Turkey has been experiencing significant political developments for the last 12 years and the Armenian community is also a part of this process. Currently, about 60,000 Armenians live in Turkey, and this transformation affects not only them, but also the Armenians with Anatolian origins living in Armenia and the Armenian diaspora worldwide. Consequently, the notion of being an Armenian is also undergoing a transformation during this political process. People in Turkey are in a convenient phase of reviewing what has been led by recent political developments.
They get to know not only other people, but also themselves again - and they are aware of the fact that a braver and more impartial interpretation of history is obligatory to do that. While they are stepping out of official history and searching for their own roots by using various free sources they also encounter "the others." For instance the religious groups who wonder about the stories of the religious leaders executed in Independence Courts during early Republican Era in 1925 and try to re-acquire the reputation of their losses, discover that Armenians went under even more tragic incidents in 1915 and that they also occupy a place in the big picture.
For the West, it was not easy to understand the state of terror targeting minorities, religious groups like Alevis and Kurds both during the 1915 genocide and Republican history, or it simply did not interest them. Turkey, founded on a much smaller territory than the Ottoman Empire - the strongest representative of the East - was expressing the peak of a great victory through the Western model it chose. Mustafa Kemal Atatürk's political choice meant Western civilization putting its flag on the peak of the East, and this metaphor was quite true. Through Turkey's existence, it was officially proved that the West won the civilization war in a physical sense.
Of course the fascist conjuncture prevailing in the world until 1945 and Turkey's participation in NATO during the Cold War period played a role in exculpating the violent acts of the Turkish state. This is the realpolitik side of the issue. An ally that had the second greatest army of any NATO country had a considerable strategic importance that could not be criticized due to the shortcomings of its democracy. It was not needed and Turkey was being ruled as the West wished.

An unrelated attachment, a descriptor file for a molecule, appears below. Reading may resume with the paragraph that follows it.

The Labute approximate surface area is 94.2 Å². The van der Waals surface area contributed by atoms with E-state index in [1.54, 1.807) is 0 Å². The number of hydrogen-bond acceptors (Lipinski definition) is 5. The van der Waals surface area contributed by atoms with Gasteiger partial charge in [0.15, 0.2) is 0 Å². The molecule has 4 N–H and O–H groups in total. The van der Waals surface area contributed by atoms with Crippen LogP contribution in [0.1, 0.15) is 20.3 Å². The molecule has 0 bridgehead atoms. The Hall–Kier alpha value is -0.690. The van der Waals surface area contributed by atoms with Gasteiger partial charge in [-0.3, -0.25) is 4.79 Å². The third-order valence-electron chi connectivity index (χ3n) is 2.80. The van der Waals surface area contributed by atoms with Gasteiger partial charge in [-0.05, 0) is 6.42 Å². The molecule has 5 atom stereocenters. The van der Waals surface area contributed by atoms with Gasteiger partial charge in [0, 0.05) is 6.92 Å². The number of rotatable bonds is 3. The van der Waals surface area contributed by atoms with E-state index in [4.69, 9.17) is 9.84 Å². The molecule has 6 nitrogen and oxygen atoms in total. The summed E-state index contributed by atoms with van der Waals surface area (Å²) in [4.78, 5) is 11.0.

Thus, Kemalist nationalist elites first dissolved ethnic minorities and suppressed the religious ones then killed the Kurds and Alevis and economically condemned large masses to poverty. A small elite group - called White Turks in a sociological context - dominated the media, academia, politics, economy, and public sphere in the country. While Armenians could not even be assigned to the lowest positions in this social hierarchy, state institutions were off-limits to religious people and Kurds. Alevis, meanwhile, were stuck in between state massacres and Sunni fear.
So, this elite and unconscionable state model has been revised and reformed with a gradual and peaceful public revolution for the last 12 years thanks to the support of the social groups I mentioned above. In 2002, when the Justice and Development Party (AK Party) became the ruling party for the first time, this elite status quo was angry but self-confident. The presidency, judiciary, chambers, media, NGOs and more importantly, the army, were backing them. They were giving the AK Party a very short lifetime and a coup resembling the Feb. 28, 1997 post-modern coup was expected at any moment. Attempts to overthrow the government had started. The army, pro-coup juntas within the army, the media and judiciary took immediate action to achieve it.
But they could not succeed. Reforms were gradually implemented and pro-coup elites found themselves in a more democratic country. So, the non-political struggle methods had to become more democratized and nuanced. The most functional method developed today is bringing down the reform process through the traumas of minorities like Kurds and Alevis. The elite intellectuals obsessed in overthrowing Recep Tayyip Erdoğan are concerned about how to manipulate the delicate issues such as the 1915 incidents to undermine the government. They also receive much support from international circles since they perform their activities under a Western guise. They might even manipulate diaspora populations in this sense.
It seems that with the 100th anniversary of 1915 the pain of Armenians will be manipulated in a sovereignty fight. If the diaspora community is searching for an influential and legitimate addressee for this pain to be acknowledged and respected, it should be the sociological actors of this reform rather than those attempting to end the reform period in which Armenians feel equal and secure for the first time in Turkey's Republican history. The formerly dominating groups are about to become a thing of the past and have lost their character of being an addressee.